I'm trying to build a simple LED blinker using a 4060BP binary counter, as per the following: this one http://img.bhs4.com/ca/6/ca6021e3fd1d873281438d1bf721ef4e27ceaa0b_large.jpg and this

(Originals here and here). When I have built either circuit, the LED (I'm just using one for now) is permanently on. Looking at the circuits this seems logical, since because the negative terminal of the power source is connected to ground, there is a closed circuit between the positive terminal, the LED and the negative terminal. In fact, the LED stays on even if I remove the power from the 4060 IC! Should these circuits as per the two diagrams work as LED blinkers, or am I missing something? Thanks!

  • \$\begingroup\$ The bottom one might. The top one certainly won't. \$\endgroup\$ – Majenko Apr 12 '15 at 22:42

This circuit was probably not built and tested by the people who published it.
It can be made to work with a simple addition but, as is, it is almost useless.

The circuit as you are implementing it has two major problems

(1) The per-leg sum of LED forwards voltages MUST be less than Vcc and more than Vcc/2 (Ideally Vfsum < Vcc-3 & Vfsum > (Vcc/2 + 2))

If Vfsum is too low current will flow from VCC through upper and lower legs even if the 4060 is removed and all LEDs will always be on.
If Vfsum is too high there will never be enough voltage available to turn them on.

You do not explain clearly what "I am only using one (LED) for now" means.
One LED is not what the circuit "requires". If you use eg 2 x White LEDs in series - one each in the high and low legs and 12V supply - current will flow directly through the resistor and both LEDs and turn both on always.

"Vfsum range condition":

Vf = LED forward voltage.
Vfsum = sum of all Vfs in one half leg (upper or lower).

Calculate Vf_sum = sum of all Vfs for the LEDs in each half string.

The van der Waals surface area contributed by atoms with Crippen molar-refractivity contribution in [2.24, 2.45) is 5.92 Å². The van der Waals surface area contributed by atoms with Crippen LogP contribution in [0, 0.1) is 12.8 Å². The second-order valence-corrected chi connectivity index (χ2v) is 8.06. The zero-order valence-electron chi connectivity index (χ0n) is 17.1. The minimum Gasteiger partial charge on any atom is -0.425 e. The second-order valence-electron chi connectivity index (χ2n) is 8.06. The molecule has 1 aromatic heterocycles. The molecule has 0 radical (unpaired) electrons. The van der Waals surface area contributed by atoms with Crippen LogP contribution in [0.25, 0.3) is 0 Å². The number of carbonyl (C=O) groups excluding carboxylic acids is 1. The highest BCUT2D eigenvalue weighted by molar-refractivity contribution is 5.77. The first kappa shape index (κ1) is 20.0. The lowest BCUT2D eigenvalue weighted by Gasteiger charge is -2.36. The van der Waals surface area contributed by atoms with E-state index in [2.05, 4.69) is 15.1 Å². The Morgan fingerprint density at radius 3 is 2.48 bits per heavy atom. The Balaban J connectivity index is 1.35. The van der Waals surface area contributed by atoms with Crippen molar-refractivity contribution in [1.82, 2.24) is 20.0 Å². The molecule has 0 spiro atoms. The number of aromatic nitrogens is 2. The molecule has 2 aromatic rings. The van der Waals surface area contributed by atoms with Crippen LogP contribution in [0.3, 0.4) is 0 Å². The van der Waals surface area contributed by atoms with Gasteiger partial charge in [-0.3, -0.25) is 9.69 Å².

Vcc must be greater than Vfsum and less than 2 x Vfsum (Ideally Vfsum < Vcc-3 & Vfsum > (Vcc/2 + 2))

(2) A 4060B data sheet here does not have enough drive to pull the skin off a rice pudding. AT 15V it has maybe 3 mA low drive and 2 mA high drive per pin. LEDs may glimmer but not much more.

Making it work:

A probably useful result can be obtained by adding a very simple and low cost driver per LED drive pin. Either of the two circuits below will work. The left hand one with two cheap bipolar transistors is probably easiest to implement. Almost any NPN (upper) and PNP lower) transistor can be used but higher current rated one are better.
In your application no resistors need to be added to this circuit as the 1k LED resistors shown limit current already.

I use BC337-40 (NPN) and BC327-40 (PNP) as general purpose transistors (or the SMD equivalents BC817-40, BC807-40) - these are high current, very high current gain (use the -40 version) and often low cost. BUT most types will work.

This circuit is more capable than may be obvious. It is 2 x emitter followers combined. When Vin is high the output is 1 Vbe = 0.7V below Vin and when Vin is low Vout is about 0.7V above Vin. This means that with a CD4060 with 12V supply you have over 11V of drive.

LED Vf is about 3V for blue, and 2V for red and green LEDs.
So for 1 each of Red + Green + blue in series Vfsum = 2 + 2 + 3 = 7V.
A 7V < Vcc and > Vcc/2 this meets my "Vfsum range condition" given above.

For 3 x red or 3 x green Vfsum = 6v - which is marginal as Vcc/2 = 12v/2 = 6v = Vfsum.
If using 12V supply and all red or all green LEDs use 4 LEDs per leg.

LED current will be about (Vcc-Vbe -Vf_sum)/ Rseries.
For say Vcc=12, Vbe=0.7, Vfsum (R+G+B) = 7V, Rseries = 1000 Ohms
I_LEDS = (12-0.7-7)/1000 = 4.3/1000 = 4.3 mA.
The LEDs will be visible but not as bright as they could be.
Up to 20 mA is OK with most small LEDs. Using 270 Ohms per Rseries gives I_LED ~= 4.3/270 ~= 16 mA hich is 'OK' and allows Vcc to be a bit higher and still "safe".

enter image description here

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When choosing LED strings note as above that Vfsum MUST be > Vcc/2 and < Vcc.
(Ideally < Vcc-3 & > (Vcc/2 + 2))


The CD4060 outputs should be driving some sort of switch to close the LED circuit.enter image description here

  • \$\begingroup\$ A buffer is needed BUT it MUST be "bipolar" \$\endgroup\$ – Russell McMahon Apr 13 '15 at 0:48

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